Jennifer Nixon (’11) sees both sides of the transplant process. There’s the before — a worry-filled waiting game for word of donation. And then there’s the after, where patients emerge with a whole new lease on life.
“I see these patients super sick in the hospital, and then I see them six months after the surgery when they’ve just gotten back from their daughter’s wedding or the birth of a grandchild,” says Nixon, who for the past five years has worked as a transplant social worker at UT Southwestern, where she works with heart and kidney transplant patients, as well as living kidney donors. “You get to see what you do turn out so beautiful.”
Social workers are a crucial part of a transplant team, and have specialized knowledge in the financial, education and support needs of patients. A large part of Nixon’s job involves connecting recipients and donors with resources and information about support services, including the National Living Donor Assistance Center, which can cover costs associated with travel or lodging for those who live far from their donation site, as well as benefits for lost wages and dependent care during the recovery process.
• The National Kidney Foundation provides a list of helpful resources for living donors and recipients, as well as up-to-date medical and research information.
• The National Living Donor Assistance Center aims to reduce the financial disincentives to living organ donation.
• The United Network for Organ Sharing explains the donation process and offers data, news and perspective on policy surrounding transplantation.
• The Southwest Transplant Alliance, which is part of a nationwide network of agencies that are responsible for coordinating the recovery and allocation of organs and tissues within its federally designated service area.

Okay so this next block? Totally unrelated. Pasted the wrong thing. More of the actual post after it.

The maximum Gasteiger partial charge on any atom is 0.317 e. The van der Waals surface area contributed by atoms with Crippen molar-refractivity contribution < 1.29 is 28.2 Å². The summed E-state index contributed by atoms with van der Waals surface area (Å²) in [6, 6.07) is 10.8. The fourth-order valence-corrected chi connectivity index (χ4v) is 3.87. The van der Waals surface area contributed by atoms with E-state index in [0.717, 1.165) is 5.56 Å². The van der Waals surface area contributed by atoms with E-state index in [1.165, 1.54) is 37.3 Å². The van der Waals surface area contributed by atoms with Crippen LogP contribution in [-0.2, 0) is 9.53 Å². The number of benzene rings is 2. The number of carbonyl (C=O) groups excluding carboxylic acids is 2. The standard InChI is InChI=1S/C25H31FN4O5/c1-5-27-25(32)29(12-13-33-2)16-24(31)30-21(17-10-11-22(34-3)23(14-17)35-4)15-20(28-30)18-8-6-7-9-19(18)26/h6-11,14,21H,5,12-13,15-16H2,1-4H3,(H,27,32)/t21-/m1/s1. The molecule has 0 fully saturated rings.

• The American Society for Transplantation provides a list of resources for transplant patients.
• UT Southwestern Medical Center’s transplant page includes information about conditions and treatments, statistics, locations and more.
She also connects transplant recipients with pharmaceutical programs to help them afford medications — many patients are on a fixed income, disability or Medicare, so their co-pays may otherwise be unaffordable.
“I want donors and recipients to know there is assistance out there,” says Nixon, who in her job also assesses if patients have any psychosocial barriers to success.
It’s important, she says, that recipients and donors have stable housing, people to support them during the recovery period, and access to long-term health care and medication. Additionally, mental and physical health history, including substance use history, are important factors.
“If we identify anything that might get in the way of one’s ability to take care of an organ, we help make those referrals,” Nixon says. “We always want to help someone be successful if they were to give or receive an organ.”
And as the transplant field continues to evolve, social workers will continue to play an important role. There have been several areas that have shifted both in policy and public perception, including the legalization of medicinal and recreational marijuana use, which has recast the conversation about substance use and disqualification of donors/recipients. Additionally, there’s the extension of Medicare benefits, which used to expire three years after a transplant, but can now — depending on qualifications — be kept for life following a procedure.
There also is research like the National Institutes of Health’s HIV Organ Policy Equity (HOPE) in Action clinical trial that tracks outcomes of kidney transplantation from HIV-positive donors to HIV-positive recipients. Such transplants were illegal in the United States until the passage of the HIV Organ Policy Equity (HOPE) Act in 2013, which allows U.S. transplant teams with an approved research protocol to transplant organs from donors with HIV into qualified recipients with end-stage organ failure who also are living with HIV — a practice that, according to the NIH, may shorten the time people living with HIV wait to receive a transplant. UT Southwestern currently participates in the HOPE in Action program.
There’s a lot of information out there, Nixon says — and many resources that can help prospective donors learn more.
“For anyone who is curious about the process, there’s a wealth of information on the websites of centers that do living donation,” she says.